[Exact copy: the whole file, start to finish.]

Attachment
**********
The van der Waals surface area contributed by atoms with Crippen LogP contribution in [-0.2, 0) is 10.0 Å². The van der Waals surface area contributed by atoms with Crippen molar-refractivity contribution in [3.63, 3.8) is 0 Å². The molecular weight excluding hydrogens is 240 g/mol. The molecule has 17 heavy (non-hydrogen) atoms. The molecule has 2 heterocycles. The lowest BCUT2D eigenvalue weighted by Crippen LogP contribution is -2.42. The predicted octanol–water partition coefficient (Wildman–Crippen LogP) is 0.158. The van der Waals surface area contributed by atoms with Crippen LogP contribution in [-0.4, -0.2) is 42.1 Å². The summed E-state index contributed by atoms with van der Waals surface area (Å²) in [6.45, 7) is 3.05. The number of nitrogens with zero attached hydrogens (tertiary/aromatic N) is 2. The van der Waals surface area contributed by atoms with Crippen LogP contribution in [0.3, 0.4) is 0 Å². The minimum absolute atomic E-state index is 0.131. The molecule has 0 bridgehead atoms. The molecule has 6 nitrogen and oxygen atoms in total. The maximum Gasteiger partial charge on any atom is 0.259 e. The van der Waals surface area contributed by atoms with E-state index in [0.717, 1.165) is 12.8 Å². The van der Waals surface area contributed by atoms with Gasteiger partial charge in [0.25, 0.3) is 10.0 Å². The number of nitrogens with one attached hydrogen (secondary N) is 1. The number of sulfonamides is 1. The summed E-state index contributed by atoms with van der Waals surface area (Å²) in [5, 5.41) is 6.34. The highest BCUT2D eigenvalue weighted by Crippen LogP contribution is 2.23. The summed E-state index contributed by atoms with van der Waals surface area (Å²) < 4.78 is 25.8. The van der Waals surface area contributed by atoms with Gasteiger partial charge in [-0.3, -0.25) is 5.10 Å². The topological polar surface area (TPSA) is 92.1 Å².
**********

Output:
The van der Waals surface area contributed by atoms with Crippen LogP contribution in [-0.2, 0) is 10.0 Å². The van der Waals surface area contributed by atoms with Crippen molar-refractivity contribution in [3.63, 3.8) is 0 Å². The molecular weight excluding hydrogens is 240 g/mol. The molecule has 17 heavy (non-hydrogen) atoms. The molecule has 2 heterocycles. The lowest BCUT2D eigenvalue weighted by Crippen LogP contribution is -2.42. The predicted octanol–water partition coefficient (Wildman–Crippen LogP) is 0.158. The van der Waals surface area contributed by atoms with Crippen LogP contribution in [-0.4, -0.2) is 42.1 Å². The summed E-state index contributed by atoms with van der Waals surface area (Å²) in [6.45, 7) is 3.05. The number of nitrogens with zero attached hydrogens (tertiary/aromatic N) is 2. The van der Waals surface area contributed by atoms with Crippen LogP contribution in [0.3, 0.4) is 0 Å². The minimum absolute atomic E-state index is 0.131. The molecule has 0 bridgehead atoms. The molecule has 6 nitrogen and oxygen atoms in total. The maximum Gasteiger partial charge on any atom is 0.259 e. The van der Waals surface area contributed by atoms with E-state index in [0.717, 1.165) is 12.8 Å². The van der Waals surface area contributed by atoms with Gasteiger partial charge in [0.25, 0.3) is 10.0 Å². The number of nitrogens with one attached hydrogen (secondary N) is 1. The number of sulfonamides is 1. The summed E-state index contributed by atoms with van der Waals surface area (Å²) in [5, 5.41) is 6.34. The highest BCUT2D eigenvalue weighted by Crippen LogP contribution is 2.23. The summed E-state index contributed by atoms with van der Waals surface area (Å²) < 4.78 is 25.8. The van der Waals surface area contributed by atoms with Gasteiger partial charge in [-0.3, -0.25) is 5.10 Å². The topological polar surface area (TPSA) is 92.1 Å².